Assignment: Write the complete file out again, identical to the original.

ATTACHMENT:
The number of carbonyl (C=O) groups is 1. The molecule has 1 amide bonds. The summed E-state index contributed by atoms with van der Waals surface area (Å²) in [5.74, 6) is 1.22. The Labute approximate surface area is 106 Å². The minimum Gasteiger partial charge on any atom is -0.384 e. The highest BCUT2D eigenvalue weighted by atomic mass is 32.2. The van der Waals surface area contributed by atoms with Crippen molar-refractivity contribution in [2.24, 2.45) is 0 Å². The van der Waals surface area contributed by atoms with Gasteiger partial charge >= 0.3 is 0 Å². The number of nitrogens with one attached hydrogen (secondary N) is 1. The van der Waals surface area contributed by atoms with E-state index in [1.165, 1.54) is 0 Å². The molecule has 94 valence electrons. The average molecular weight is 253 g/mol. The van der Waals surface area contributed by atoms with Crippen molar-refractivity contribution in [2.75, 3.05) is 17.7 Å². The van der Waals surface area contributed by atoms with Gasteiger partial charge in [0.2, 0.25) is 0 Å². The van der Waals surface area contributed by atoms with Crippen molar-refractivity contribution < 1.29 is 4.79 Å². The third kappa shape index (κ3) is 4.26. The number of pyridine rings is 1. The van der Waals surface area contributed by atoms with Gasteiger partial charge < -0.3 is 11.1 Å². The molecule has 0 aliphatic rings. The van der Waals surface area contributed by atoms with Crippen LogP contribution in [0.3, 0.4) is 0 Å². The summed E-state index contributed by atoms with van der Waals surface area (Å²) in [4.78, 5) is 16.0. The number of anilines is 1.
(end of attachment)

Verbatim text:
The number of carbonyl (C=O) groups is 1. The molecule has 1 amide bonds. The summed E-state index contributed by atoms with van der Waals surface area (Å²) in [5.74, 6) is 1.22. The Labute approximate surface area is 106 Å². The minimum Gasteiger partial charge on any atom is -0.384 e. The highest BCUT2D eigenvalue weighted by atomic mass is 32.2. The van der Waals surface area contributed by atoms with Crippen molar-refractivity contribution in [2.24, 2.45) is 0 Å². The van der Waals surface area contributed by atoms with Gasteiger partial charge >= 0.3 is 0 Å². The number of nitrogens with one attached hydrogen (secondary N) is 1. The van der Waals surface area contributed by atoms with E-state index in [1.165, 1.54) is 0 Å². The molecule has 94 valence electrons. The average molecular weight is 253 g/mol. The van der Waals surface area contributed by atoms with Crippen molar-refractivity contribution in [2.75, 3.05) is 17.7 Å². The van der Waals surface area contributed by atoms with Gasteiger partial charge in [0.2, 0.25) is 0 Å². The van der Waals surface area contributed by atoms with Crippen molar-refractivity contribution < 1.29 is 4.79 Å². The third kappa shape index (κ3) is 4.26. The number of pyridine rings is 1. The van der Waals surface area contributed by atoms with Gasteiger partial charge < -0.3 is 11.1 Å². The molecule has 0 aliphatic rings. The van der Waals surface area contributed by atoms with Crippen LogP contribution in [0.3, 0.4) is 0 Å². The summed E-state index contributed by atoms with van der Waals surface area (Å²) in [4.78, 5) is 16.0. The number of anilines is 1.